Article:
“We have got to remember that at the heart of this are families. Families with children, grandchildren; families trying to get on with their lives. It is absolutely unacceptable to us that any of these law-abiding people should be subjected to such a sustained campaign of intimidation. As the court heard, these are parents with young children, these are grandparents, these are people like you and I. Some of these families have been subject to intimidation, at times involving very small children, with alarms set off during the night, they’ve been spied on, they’ve been filmed and they have been threatened with private information released on a regular basis. They’ve had abusive phone calls through the night, they’ve had threatening letters and messages, and they have had strangers verbally abuse them at their own homes.
“If it was your family, your children, your grandparents- imagine how you would feel.
“On top of this they are living and working on farms that are already battling to get on top of TB, a disease that saw 38,000 cattle slaughtered in Great Britain alone in 2012. I ask you to think about the kind of individuals who would want to intimidate these people.
“I want to be clear that this injunction prevents the kind of illegal action I’ve just described. It does not prevent peaceful legal protest. The NFU has always recognised the right to protest within the law. This injunction will have no impact on those people who have a viewpoint which they want to express lawfully.
“I hope that this injunction will mark an end to the feeling among some groups of people that threats of violence and a campaign of harassment and intimidation are acceptable ways to make your voice heard in a democratic society.
“The families who have been targeted will be grateful for the court’s decision today. And I ask for the public to continue to back British farming during this difficult time.”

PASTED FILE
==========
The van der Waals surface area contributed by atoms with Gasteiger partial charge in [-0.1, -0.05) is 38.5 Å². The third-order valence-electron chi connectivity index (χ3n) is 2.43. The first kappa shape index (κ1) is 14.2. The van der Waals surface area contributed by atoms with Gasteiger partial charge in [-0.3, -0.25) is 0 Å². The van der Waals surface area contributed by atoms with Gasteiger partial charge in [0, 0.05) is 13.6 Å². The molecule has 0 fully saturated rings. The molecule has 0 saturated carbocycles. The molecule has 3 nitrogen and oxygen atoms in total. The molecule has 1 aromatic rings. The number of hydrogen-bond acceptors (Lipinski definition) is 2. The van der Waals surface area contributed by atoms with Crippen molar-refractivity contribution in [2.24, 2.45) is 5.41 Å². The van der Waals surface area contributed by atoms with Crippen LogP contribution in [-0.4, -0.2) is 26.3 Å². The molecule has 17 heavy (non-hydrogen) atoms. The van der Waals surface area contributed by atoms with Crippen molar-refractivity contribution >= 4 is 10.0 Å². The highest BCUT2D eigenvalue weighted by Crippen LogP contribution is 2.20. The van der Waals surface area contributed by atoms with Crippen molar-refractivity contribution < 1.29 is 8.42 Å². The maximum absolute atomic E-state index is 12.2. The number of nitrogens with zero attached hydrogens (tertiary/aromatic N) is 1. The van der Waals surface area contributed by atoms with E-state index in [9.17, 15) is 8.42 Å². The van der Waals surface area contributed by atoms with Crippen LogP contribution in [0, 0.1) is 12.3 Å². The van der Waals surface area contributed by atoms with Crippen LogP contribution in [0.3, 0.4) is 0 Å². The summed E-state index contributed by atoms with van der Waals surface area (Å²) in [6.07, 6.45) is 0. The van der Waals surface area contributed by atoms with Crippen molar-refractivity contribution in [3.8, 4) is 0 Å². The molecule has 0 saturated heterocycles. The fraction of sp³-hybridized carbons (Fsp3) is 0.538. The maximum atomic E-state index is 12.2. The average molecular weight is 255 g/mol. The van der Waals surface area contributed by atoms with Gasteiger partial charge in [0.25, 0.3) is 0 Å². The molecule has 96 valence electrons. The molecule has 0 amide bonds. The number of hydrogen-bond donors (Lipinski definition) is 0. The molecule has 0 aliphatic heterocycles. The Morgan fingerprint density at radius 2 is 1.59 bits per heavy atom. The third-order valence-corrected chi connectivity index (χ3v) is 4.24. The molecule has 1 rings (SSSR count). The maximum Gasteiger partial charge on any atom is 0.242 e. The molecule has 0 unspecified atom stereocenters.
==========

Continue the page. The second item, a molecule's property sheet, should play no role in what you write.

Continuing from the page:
Stamping out infection in areas where the disease is spreading, known as the 'edge' area, is expected to benefit farmers and livestock businesses by an estimated £27 million over 10 years by limiting the impact of bovine TB on their businesses, according to Farming Minister David Heath.
"Bovine TB is a highly infectious disease that is devastating our dairy and beef industry and continues to spread across England at an alarming rate. We must do everything we can to crack down on what is the biggest animal disease threat facing the nation.
"We are taking tough and decisive action on TB at the frontier of this disease to stop and then reverse the spread. The measures we are introducing this year will help protect vast areas of England from the scourge of TB and take a significant step towards our goal of eradicating TB within 25 years."
Analysis suggests that, if left unchecked, bTB could spread beyond the edge area to areas such as Greater Manchester, Lincolnshire, Merseyside and West Yorkshire by 2022.
The Country Land and Business Association gave its backing to government policy on bovine TB, saying a badger cull would be 'vital to prevent the needless slaughter of cattle.'
The Association is calling for MPs to vote against the motion "This House Believes that the Badger Cull Should Not Go Ahead" and to support a package of measures to stop the spread of bTB in England.